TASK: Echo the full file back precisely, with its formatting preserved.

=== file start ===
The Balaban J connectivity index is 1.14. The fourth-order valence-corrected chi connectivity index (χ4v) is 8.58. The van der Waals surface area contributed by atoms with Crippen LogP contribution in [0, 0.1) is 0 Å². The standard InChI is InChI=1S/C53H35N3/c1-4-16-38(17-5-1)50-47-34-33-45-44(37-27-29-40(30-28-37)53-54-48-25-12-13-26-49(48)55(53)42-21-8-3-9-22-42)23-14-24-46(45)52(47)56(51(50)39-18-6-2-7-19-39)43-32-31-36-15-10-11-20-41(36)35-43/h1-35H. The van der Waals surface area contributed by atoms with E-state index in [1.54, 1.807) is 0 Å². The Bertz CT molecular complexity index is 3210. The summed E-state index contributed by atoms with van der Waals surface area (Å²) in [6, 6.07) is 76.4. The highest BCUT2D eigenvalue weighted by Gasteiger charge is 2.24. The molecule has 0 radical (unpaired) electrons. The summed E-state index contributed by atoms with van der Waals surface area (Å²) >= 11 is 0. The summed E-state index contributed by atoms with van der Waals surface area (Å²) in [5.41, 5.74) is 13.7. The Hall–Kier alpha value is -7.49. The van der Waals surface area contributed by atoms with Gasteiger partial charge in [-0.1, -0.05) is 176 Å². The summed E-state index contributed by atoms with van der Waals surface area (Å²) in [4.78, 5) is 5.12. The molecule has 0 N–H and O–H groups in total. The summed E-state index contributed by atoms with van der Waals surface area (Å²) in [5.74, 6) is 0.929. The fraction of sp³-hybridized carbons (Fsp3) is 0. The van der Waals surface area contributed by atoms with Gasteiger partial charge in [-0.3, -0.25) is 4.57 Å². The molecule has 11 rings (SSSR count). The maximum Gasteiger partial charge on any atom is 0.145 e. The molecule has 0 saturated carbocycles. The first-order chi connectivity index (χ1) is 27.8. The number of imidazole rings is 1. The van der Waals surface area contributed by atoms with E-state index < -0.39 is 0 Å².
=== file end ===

The Balaban J connectivity index is 1.14. The fourth-order valence-corrected chi connectivity index (χ4v) is 8.58. The van der Waals surface area contributed by atoms with Crippen LogP contribution in [0, 0.1) is 0 Å². The standard InChI is InChI=1S/C53H35N3/c1-4-16-38(17-5-1)50-47-34-33-45-44(37-27-29-40(30-28-37)53-54-48-25-12-13-26-49(48)55(53)42-21-8-3-9-22-42)23-14-24-46(45)52(47)56(51(50)39-18-6-2-7-19-39)43-32-31-36-15-10-11-20-41(36)35-43/h1-35H. The van der Waals surface area contributed by atoms with E-state index in [1.54, 1.807) is 0 Å². The Bertz CT molecular complexity index is 3210. The summed E-state index contributed by atoms with van der Waals surface area (Å²) in [6, 6.07) is 76.4. The highest BCUT2D eigenvalue weighted by Gasteiger charge is 2.24. The molecule has 0 radical (unpaired) electrons. The summed E-state index contributed by atoms with van der Waals surface area (Å²) >= 11 is 0. The summed E-state index contributed by atoms with van der Waals surface area (Å²) in [5.41, 5.74) is 13.7. The Hall–Kier alpha value is -7.49. The van der Waals surface area contributed by atoms with Gasteiger partial charge in [-0.1, -0.05) is 176 Å². The summed E-state index contributed by atoms with van der Waals surface area (Å²) in [4.78, 5) is 5.12. The molecule has 0 N–H and O–H groups in total. The summed E-state index contributed by atoms with van der Waals surface area (Å²) in [5.74, 6) is 0.929. The fraction of sp³-hybridized carbons (Fsp3) is 0. The van der Waals surface area contributed by atoms with Gasteiger partial charge in [-0.3, -0.25) is 4.57 Å². The molecule has 11 rings (SSSR count). The maximum Gasteiger partial charge on any atom is 0.145 e. The molecule has 0 saturated carbocycles. The first-order chi connectivity index (χ1) is 27.8. The number of imidazole rings is 1. The van der Waals surface area contributed by atoms with E-state index < -0.39 is 0 Å².